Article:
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New Visa rules announced today

EDITORIAL
by Luxman-Arvind

(August 27, Colombo, Sri Lanka Guardian) At last Colombo has flexed its muscles and, probably targetting inflexible Indian officialdom, reminded them if our people do not secure reciprocity on the Visa-on-Arrival matter, the other side does not get it too. As usual, Sri Lanka has been reasonable - and quick to respond to SAARC resolutions to dismantle travel restrictions within the region. But India has been mute to growing demands from Sri Lanka to make travel easier. GoSL in today's announcement, however, insists this will be allowed to countries that allow our citizens the same facility viz:- Singapore and the Maldives.

India has continously ignored suggestions of several of our Governments and media pressure to yield to facilitate greater arrival of Lankan tourists in India. She has refused the call in this regard from her own bosses of the Hospitality industry and many sections of the Indian media to be flexible. Visa-seekers undergo much expenditure, inconvenience and harassment at the hands of Indian Consular officials in Sri Lanka is something that has been highlighted for long - but Indian officialdom continues to mislead its political bosses in the South Bloc with imaginary fears of "LTTE" since 1983 and then - once this is no more - with the new discovery of "Pakistani terrorists using Indian passports" and what not. It is an open secret much underhand money transactions of large amounts daily are involved in Visas to India. It is even said Foreign Office employees in India bribe senior officials there to get posted in Sri Lankla - "a gold-mine" as one had mentioned to a friend in Colombo in a state of inebriation. Now we understand, the disease has spread to Indian Consular offices in Canada, the USA, Britain, E/U, Australia and other places - home of sizeable concentrations of the Lankan diaspora. Many of them are keen to visit India on pilgrimage, holiday and other matters. In view of the unsettled conditions in Sri Lanka in the past two decades, most Lankans in the diaspora meet their Tamil relatives from the Island either in Chennai or other parts in Tamilnadu.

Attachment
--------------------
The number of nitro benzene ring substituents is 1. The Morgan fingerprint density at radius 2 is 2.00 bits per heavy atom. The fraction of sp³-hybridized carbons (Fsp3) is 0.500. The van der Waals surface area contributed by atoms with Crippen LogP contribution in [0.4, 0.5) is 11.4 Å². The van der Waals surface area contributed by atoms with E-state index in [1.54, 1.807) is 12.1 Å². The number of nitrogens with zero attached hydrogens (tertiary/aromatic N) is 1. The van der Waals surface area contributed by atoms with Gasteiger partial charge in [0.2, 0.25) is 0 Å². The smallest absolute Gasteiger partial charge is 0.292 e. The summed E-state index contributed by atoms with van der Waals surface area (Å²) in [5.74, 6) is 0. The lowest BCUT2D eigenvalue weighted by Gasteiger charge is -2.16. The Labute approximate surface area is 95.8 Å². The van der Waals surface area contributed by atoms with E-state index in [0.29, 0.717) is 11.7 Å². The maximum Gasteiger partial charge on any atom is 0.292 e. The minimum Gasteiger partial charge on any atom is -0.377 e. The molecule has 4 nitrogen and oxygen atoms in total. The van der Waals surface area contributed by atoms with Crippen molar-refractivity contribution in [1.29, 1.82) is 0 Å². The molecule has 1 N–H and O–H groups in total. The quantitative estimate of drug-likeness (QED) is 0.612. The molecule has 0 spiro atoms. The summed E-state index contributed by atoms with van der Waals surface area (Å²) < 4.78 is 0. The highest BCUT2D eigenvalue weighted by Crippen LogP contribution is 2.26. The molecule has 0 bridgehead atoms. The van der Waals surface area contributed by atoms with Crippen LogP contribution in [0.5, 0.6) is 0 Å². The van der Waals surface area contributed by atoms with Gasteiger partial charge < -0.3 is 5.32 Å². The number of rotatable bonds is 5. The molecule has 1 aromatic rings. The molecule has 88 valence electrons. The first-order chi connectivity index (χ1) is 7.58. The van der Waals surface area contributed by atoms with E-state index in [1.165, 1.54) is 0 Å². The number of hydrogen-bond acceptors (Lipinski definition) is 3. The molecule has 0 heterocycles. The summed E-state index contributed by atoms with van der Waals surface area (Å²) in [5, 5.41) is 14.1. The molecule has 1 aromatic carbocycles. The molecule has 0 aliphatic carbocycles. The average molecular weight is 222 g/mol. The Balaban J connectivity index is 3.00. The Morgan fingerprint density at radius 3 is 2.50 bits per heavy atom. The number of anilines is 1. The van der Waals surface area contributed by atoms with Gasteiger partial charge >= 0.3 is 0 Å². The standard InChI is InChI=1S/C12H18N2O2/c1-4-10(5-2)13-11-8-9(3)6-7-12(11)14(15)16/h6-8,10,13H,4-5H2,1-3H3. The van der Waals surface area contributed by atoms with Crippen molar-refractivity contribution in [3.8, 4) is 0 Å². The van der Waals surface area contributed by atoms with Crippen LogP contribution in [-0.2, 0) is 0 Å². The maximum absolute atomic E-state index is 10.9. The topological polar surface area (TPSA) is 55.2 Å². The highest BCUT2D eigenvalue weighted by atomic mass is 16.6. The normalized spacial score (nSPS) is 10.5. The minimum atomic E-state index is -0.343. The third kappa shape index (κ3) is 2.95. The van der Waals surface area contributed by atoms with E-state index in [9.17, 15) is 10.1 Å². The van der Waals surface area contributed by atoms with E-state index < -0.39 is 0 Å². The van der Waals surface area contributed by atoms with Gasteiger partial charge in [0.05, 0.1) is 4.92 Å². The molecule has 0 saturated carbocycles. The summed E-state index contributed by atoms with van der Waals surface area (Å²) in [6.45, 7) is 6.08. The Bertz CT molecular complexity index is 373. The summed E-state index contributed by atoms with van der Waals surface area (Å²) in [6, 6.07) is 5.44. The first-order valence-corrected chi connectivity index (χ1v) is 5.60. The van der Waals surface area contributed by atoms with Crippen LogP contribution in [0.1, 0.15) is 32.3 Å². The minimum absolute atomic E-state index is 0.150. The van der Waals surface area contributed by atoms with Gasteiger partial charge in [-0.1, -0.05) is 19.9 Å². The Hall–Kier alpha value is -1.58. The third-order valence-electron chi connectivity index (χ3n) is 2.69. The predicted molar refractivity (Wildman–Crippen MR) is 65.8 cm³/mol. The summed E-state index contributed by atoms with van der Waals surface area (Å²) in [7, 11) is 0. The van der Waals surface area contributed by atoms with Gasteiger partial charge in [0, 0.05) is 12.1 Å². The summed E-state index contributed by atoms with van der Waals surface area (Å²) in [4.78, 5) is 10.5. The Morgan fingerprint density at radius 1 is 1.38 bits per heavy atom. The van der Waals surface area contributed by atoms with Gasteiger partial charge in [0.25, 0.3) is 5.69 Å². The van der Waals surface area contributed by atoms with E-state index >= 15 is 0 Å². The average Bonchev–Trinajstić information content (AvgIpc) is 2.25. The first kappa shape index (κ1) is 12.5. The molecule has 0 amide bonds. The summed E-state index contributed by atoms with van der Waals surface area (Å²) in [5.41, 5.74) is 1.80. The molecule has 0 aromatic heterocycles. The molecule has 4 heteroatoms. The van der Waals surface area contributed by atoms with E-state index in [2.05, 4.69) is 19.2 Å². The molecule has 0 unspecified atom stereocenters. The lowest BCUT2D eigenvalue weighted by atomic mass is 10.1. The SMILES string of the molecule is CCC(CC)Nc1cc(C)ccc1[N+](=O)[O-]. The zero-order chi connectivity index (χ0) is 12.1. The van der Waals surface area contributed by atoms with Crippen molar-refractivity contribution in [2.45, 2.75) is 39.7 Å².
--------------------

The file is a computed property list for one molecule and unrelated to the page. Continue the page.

That the announcement should be made while our trio of VVIP visitors are in Delhi for crucial bi-lateral talks bears its own significance. But what is clear is little Sri Lanka insists rationale is the key and size does not matter in today's global diplomatic reality. One is left to wonder if the proposed visit of the influential and affable Indian Minister S.M. Krishna - chalked for September - will result in better news to the increasing number of visitors from both countries. Delhi seems quite content in ignoring increased Indo-Lanka tourism now contributes to greater peace and better understanding between the two peoples?

President Rajapakse's government must be congratulated for taking a tough stand in the matter. Often, Indians appear to relent only when we put our foot down.

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